The Life Cycle of The Rain (Blog Tour- The Rain by Virginia Bergin)

Today I am excited to be taking part in day two of the UK blog tour for The Rain by Virginia Bergin. The Rain releases in two days, July 17th via Macmillan. I had the pleasure of reading an ARC of the book last month and I really enjoyed it. My review will up on release day :) This blog tour is a unique tour with fun and inventive posts and props goes to Macmillian for coming up with the awesome idea. I hope you enjoy the post and will check out The Rain this summer. #TheRainIsComing


We all remember learning about the water cycle at school don’t we? How the sun heats the water, and the water evaporates and… blah blah blah. The Water Cycle was never a topic that set our school books on fire BUT maybe if Ruby Morris had paid more attention to her Geography teacher then she’d know exactly which clouds might kill her! So we’re here to educate you, because don’t forget, just one drop will kill you. From the writing process to publication, join us for a blog tour with a difference, as we learn about a FAR more interesting cycle – The Life Cycle of The Rain by Virginia Bergin.

 The sun heats the ocean i.e. Virginia Bergin gets an excellent idea

Prevailing winds pick up the manuscript and deliver it to the Agent Louise Lamont

Pressure (also known as excitement) begins to build within the  publishing cloud of Macmillan with Editor Rachel Petty

Virginia Bergin is as high as a cirrocumulus cloud as her book begins to form

Storm clouds gather over Frankfurt and Bologna – Right A downpour of marketing and publicity support

Take shelter in your local bookshop – Totnes Bookshop

Prevailing Winds: blog tour part two by Louise Lamont 

When Macmillan told me that they wanted to model THE RAIN’s blog tour on the water cycle, I was ALL IN. Nothing in my life since has ever been as beautiful as the water cycle diagrams I coloured in (skillz) for Miss Wilmshurst in 3rd Form Geography; this blog tour was a chance to recapture that glory, to use words like ‘precipitation’ and genuinely mean it.

Then I read Virginia’s blog about the months of terror I put her through (that’s a blog-tour preview for you) and I thought ‘Wait. As a responsible agent, I should probably address this issue of the months of terror I put her through.’ It’s true that every step of the publishing process can throw up a new kind of torment for authors, and in a way our role as their agents is to be the John Cusack to their Jeremy Piven:

And look how well Jeremy Piven has done since! See, it all works out for the best.

Anyway, my part of THE RAIN’s cycle began last September, when a friend of Virginia’s suggested to her that she might need an agent and suggested she get in touch with me. I liked the gumption of Virginia’s approach – saving up her time and money to see once and for all whether she could actually write a novel – but I was sceptical that a really good novel could have come of the process. I was very wrong. It was very good. I knew this when I found myself putting it down only to press my nose against the window of my flat and watch all the people in the street trying to find shelter from a sudden bout of precipitation.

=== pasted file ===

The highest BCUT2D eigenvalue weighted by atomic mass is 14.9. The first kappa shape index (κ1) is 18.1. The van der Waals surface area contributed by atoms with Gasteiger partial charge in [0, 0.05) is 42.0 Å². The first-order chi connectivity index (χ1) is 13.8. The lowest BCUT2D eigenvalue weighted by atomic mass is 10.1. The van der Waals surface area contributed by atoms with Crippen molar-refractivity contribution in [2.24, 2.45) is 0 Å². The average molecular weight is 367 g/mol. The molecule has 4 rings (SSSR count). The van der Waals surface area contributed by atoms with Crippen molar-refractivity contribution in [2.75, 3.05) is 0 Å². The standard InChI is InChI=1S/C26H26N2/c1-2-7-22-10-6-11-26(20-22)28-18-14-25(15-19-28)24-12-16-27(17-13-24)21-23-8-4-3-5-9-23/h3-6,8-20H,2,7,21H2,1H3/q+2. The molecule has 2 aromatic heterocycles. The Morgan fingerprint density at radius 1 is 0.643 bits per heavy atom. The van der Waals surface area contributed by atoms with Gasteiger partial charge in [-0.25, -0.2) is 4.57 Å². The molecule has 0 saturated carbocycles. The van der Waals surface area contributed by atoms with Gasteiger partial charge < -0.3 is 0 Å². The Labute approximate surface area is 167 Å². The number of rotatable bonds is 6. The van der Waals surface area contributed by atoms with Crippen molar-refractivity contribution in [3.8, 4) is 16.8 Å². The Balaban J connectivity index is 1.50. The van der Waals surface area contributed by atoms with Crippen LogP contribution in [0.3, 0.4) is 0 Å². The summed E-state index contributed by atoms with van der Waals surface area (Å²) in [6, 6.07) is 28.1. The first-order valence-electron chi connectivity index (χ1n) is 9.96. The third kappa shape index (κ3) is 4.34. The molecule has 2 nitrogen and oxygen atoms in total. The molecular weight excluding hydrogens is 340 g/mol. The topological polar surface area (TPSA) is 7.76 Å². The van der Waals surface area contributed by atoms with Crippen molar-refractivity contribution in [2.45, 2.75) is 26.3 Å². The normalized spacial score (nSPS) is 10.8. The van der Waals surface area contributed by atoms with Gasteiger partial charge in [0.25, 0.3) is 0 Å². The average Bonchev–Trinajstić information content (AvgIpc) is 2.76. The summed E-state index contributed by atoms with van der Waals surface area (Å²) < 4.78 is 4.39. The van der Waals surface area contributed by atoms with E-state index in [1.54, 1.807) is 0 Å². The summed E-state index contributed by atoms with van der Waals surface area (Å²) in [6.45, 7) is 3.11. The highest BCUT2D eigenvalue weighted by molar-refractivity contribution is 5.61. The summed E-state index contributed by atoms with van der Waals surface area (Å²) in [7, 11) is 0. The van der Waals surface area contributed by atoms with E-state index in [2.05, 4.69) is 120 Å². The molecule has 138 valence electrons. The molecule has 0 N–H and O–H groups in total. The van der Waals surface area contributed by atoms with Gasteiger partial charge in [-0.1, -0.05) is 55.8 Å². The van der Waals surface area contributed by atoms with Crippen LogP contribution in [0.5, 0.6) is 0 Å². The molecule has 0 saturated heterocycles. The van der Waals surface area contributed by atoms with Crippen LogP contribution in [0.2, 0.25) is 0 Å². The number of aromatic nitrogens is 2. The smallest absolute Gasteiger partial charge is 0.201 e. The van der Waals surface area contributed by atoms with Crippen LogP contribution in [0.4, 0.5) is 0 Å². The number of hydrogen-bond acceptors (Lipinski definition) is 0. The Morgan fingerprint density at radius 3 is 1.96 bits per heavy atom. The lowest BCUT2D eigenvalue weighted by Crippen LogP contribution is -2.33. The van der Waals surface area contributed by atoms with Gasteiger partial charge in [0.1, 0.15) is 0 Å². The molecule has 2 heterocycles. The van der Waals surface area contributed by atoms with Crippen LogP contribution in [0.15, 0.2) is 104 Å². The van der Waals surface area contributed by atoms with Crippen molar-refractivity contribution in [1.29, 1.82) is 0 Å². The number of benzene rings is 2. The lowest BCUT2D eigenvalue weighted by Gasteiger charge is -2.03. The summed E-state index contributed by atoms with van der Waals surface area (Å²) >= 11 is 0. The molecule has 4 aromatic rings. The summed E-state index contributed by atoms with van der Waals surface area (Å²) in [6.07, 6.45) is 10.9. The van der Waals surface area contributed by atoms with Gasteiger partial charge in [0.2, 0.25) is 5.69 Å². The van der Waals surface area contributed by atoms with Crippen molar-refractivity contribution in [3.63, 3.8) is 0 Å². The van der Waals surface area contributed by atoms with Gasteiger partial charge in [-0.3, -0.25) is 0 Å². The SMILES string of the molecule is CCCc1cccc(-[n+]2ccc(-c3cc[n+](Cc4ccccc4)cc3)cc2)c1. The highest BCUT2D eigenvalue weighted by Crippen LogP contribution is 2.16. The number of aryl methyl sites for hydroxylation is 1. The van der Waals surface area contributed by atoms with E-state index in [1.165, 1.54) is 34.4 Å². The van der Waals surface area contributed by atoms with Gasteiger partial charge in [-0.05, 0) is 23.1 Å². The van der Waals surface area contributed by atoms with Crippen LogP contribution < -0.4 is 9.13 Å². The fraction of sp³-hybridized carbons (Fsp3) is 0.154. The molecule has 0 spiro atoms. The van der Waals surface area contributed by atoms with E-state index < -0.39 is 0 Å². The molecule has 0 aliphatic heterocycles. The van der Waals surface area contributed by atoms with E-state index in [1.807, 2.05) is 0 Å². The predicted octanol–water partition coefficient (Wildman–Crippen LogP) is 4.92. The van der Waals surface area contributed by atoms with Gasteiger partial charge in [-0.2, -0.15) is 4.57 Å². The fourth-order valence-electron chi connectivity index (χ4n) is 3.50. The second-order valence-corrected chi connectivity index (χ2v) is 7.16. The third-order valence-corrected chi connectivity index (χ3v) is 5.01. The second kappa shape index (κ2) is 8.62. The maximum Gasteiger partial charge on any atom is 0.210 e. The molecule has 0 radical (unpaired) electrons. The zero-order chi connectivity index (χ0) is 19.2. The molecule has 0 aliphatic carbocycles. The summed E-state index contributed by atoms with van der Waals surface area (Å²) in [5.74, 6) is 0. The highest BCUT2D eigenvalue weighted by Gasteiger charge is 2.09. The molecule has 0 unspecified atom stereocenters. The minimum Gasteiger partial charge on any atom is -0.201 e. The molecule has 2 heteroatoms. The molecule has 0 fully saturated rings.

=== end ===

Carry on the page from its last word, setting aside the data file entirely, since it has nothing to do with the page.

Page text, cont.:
‘Doomed,’ I whispered sadly. ‘You’re all going to die now.’
Overnight I sent Virginia a few editorial notes (mostly along the lines of ‘ewwww why did you ewwww?’ because it turns out I’m quite squeamish); unfazed by her future agent’s lily-livered suggestions, she agreed to sign up as a client and just like that we were ready to make like a monsoon and shower this town with submissions.

The submission process for THE RAIN (or H20 as it was known back in the day) was complex. It was intense like a cloudburst and pressured like an isobar; at one point it featured a roomful of upturned umbrellas (ellas, ellas) and a gruesome snow globe. It ended with me waving a laptop around a Paris apartment, trying to find enough internet to bring a four-way auction to a close. There is nothing quite like that moment of knowing your author is going to the best possible home on the best possible terms.

And now here we are, scudding towards publication, and I’m amazed that I still represent Virginia Bergin, because it’s taken me all this time to pronounce her surname properly (‘berg-in as in iceberg, not ber-gin as in alcohol. COME ON, Lamont, you can get this’). I also once told her to meet me at the wrong station at the wrong time when we were visiting prospective publishers, but she may have forgotten all about that 15 minute potentially-life-altering trauma so let’s not bring it up now. May you all enjoy reading THE RAIN as much as I did, but may you not then shy away from water for quite as long.

Louise Lamont is a Literary Agent at LBA Books @LLMonts

Next stop on the blog tour Book Lovers' life 

 The Rain

Virginia Bergin

Virginia Bergin learned to roller-skate with the children of eminent physicists. She grew up in Abingdon, Oxfordshire, and went on to study psychology, but ruined her own career when, dabbling in fine art at Central Saint Martins, she rediscovered creative writing. Since then she has written poetry, short stories, film and TV scripts. Most recently she has been working in online education, creating interactive courses for The Open University.
She currently lives on a council estate in Bristol and has taken to feeding the birds in between writing the sequel to The Rain.

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